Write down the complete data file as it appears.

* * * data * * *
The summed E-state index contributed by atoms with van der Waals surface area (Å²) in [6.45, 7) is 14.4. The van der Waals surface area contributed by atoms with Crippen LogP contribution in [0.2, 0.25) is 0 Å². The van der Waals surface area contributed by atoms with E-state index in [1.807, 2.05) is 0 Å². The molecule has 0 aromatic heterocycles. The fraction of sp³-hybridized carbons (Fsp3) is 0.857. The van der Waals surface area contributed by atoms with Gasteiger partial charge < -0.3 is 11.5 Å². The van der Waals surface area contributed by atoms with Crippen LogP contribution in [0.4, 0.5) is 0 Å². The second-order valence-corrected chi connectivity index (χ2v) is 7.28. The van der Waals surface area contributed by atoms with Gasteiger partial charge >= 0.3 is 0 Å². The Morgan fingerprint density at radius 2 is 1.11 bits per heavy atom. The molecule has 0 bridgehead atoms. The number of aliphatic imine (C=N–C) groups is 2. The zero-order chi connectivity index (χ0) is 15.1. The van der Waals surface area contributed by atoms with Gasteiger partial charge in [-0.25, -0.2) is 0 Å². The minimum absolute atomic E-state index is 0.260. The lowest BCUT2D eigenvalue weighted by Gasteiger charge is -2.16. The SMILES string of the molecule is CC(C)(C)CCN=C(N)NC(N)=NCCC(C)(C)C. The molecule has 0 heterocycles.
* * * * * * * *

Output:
The summed E-state index contributed by atoms with van der Waals surface area (Å²) in [6.45, 7) is 14.4. The van der Waals surface area contributed by atoms with Crippen LogP contribution in [0.2, 0.25) is 0 Å². The van der Waals surface area contributed by atoms with E-state index in [1.807, 2.05) is 0 Å². The molecule has 0 aromatic heterocycles. The fraction of sp³-hybridized carbons (Fsp3) is 0.857. The van der Waals surface area contributed by atoms with Gasteiger partial charge < -0.3 is 11.5 Å². The van der Waals surface area contributed by atoms with Crippen LogP contribution in [0.4, 0.5) is 0 Å². The second-order valence-corrected chi connectivity index (χ2v) is 7.28. The van der Waals surface area contributed by atoms with Gasteiger partial charge >= 0.3 is 0 Å². The Morgan fingerprint density at radius 2 is 1.11 bits per heavy atom. The molecule has 0 bridgehead atoms. The number of aliphatic imine (C=N–C) groups is 2. The zero-order chi connectivity index (χ0) is 15.1. The van der Waals surface area contributed by atoms with Gasteiger partial charge in [-0.25, -0.2) is 0 Å². The minimum absolute atomic E-state index is 0.260. The lowest BCUT2D eigenvalue weighted by Gasteiger charge is -2.16. The SMILES string of the molecule is CC(C)(C)CCN=C(N)NC(N)=NCCC(C)(C)C. The molecule has 0 heterocycles.